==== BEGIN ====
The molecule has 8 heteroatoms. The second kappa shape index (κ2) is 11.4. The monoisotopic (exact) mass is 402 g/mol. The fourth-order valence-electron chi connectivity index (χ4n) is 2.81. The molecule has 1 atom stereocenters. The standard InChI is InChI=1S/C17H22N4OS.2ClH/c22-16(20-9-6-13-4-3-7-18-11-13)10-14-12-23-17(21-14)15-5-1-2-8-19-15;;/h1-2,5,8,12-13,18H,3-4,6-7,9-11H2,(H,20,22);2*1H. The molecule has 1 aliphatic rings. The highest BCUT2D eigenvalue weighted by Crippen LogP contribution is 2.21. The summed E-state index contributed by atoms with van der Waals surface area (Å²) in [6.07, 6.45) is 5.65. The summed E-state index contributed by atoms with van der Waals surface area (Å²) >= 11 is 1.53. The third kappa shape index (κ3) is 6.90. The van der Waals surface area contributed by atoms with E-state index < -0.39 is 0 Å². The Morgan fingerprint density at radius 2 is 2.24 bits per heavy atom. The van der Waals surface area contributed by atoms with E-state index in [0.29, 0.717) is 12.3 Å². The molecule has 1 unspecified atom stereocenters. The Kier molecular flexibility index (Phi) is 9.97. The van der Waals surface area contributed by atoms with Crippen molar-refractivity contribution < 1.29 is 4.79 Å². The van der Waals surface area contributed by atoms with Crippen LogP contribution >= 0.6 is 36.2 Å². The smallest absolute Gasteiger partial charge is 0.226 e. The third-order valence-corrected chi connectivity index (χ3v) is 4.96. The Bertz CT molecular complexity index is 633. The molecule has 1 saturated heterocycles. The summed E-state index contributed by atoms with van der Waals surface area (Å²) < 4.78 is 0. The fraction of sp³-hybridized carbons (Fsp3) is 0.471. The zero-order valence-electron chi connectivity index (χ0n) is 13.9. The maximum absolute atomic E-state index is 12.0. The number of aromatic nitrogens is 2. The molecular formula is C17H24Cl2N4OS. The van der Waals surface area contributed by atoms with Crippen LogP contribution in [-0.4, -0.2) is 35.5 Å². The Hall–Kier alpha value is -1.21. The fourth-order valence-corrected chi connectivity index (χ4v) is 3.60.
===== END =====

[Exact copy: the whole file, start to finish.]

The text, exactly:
The molecule has 8 heteroatoms. The second kappa shape index (κ2) is 11.4. The monoisotopic (exact) mass is 402 g/mol. The fourth-order valence-electron chi connectivity index (χ4n) is 2.81. The molecule has 1 atom stereocenters. The standard InChI is InChI=1S/C17H22N4OS.2ClH/c22-16(20-9-6-13-4-3-7-18-11-13)10-14-12-23-17(21-14)15-5-1-2-8-19-15;;/h1-2,5,8,12-13,18H,3-4,6-7,9-11H2,(H,20,22);2*1H. The molecule has 1 aliphatic rings. The highest BCUT2D eigenvalue weighted by Crippen LogP contribution is 2.21. The summed E-state index contributed by atoms with van der Waals surface area (Å²) in [6.07, 6.45) is 5.65. The summed E-state index contributed by atoms with van der Waals surface area (Å²) >= 11 is 1.53. The third kappa shape index (κ3) is 6.90. The van der Waals surface area contributed by atoms with E-state index < -0.39 is 0 Å². The Morgan fingerprint density at radius 2 is 2.24 bits per heavy atom. The van der Waals surface area contributed by atoms with E-state index in [0.29, 0.717) is 12.3 Å². The molecule has 1 unspecified atom stereocenters. The Kier molecular flexibility index (Phi) is 9.97. The van der Waals surface area contributed by atoms with Crippen molar-refractivity contribution < 1.29 is 4.79 Å². The van der Waals surface area contributed by atoms with Crippen LogP contribution >= 0.6 is 36.2 Å². The smallest absolute Gasteiger partial charge is 0.226 e. The third-order valence-corrected chi connectivity index (χ3v) is 4.96. The Bertz CT molecular complexity index is 633. The molecule has 1 saturated heterocycles. The summed E-state index contributed by atoms with van der Waals surface area (Å²) < 4.78 is 0. The fraction of sp³-hybridized carbons (Fsp3) is 0.471. The zero-order valence-electron chi connectivity index (χ0n) is 13.9. The maximum absolute atomic E-state index is 12.0. The number of aromatic nitrogens is 2. The molecular formula is C17H24Cl2N4OS. The van der Waals surface area contributed by atoms with Crippen LogP contribution in [-0.4, -0.2) is 35.5 Å². The Hall–Kier alpha value is -1.21. The fourth-order valence-corrected chi connectivity index (χ4v) is 3.60.